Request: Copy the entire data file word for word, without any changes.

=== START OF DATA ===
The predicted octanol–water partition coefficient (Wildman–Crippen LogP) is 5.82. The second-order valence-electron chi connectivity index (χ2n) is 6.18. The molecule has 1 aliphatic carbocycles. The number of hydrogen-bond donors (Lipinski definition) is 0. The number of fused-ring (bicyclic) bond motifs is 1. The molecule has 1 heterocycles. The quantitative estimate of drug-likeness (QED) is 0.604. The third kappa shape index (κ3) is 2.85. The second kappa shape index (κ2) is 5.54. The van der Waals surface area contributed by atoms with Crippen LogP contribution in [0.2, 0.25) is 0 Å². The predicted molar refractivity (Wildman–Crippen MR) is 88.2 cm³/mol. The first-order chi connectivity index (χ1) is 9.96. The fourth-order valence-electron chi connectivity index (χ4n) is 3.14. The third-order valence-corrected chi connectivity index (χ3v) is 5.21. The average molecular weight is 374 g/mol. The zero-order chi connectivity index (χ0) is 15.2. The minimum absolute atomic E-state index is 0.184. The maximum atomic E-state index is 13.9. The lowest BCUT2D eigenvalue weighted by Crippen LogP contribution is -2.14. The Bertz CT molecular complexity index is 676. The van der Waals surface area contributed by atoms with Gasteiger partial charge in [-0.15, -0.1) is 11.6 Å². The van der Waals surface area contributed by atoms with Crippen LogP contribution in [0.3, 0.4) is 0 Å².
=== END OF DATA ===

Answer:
The predicted octanol–water partition coefficient (Wildman–Crippen LogP) is 5.82. The second-order valence-electron chi connectivity index (χ2n) is 6.18. The molecule has 1 aliphatic carbocycles. The number of hydrogen-bond donors (Lipinski definition) is 0. The number of fused-ring (bicyclic) bond motifs is 1. The molecule has 1 heterocycles. The quantitative estimate of drug-likeness (QED) is 0.604. The third kappa shape index (κ3) is 2.85. The second kappa shape index (κ2) is 5.54. The van der Waals surface area contributed by atoms with Crippen LogP contribution in [0.2, 0.25) is 0 Å². The predicted molar refractivity (Wildman–Crippen MR) is 88.2 cm³/mol. The first-order chi connectivity index (χ1) is 9.96. The fourth-order valence-electron chi connectivity index (χ4n) is 3.14. The third-order valence-corrected chi connectivity index (χ3v) is 5.21. The average molecular weight is 374 g/mol. The zero-order chi connectivity index (χ0) is 15.2. The minimum absolute atomic E-state index is 0.184. The maximum atomic E-state index is 13.9. The lowest BCUT2D eigenvalue weighted by Crippen LogP contribution is -2.14. The Bertz CT molecular complexity index is 676. The van der Waals surface area contributed by atoms with Gasteiger partial charge in [-0.15, -0.1) is 11.6 Å². The van der Waals surface area contributed by atoms with Crippen LogP contribution in [0.3, 0.4) is 0 Å².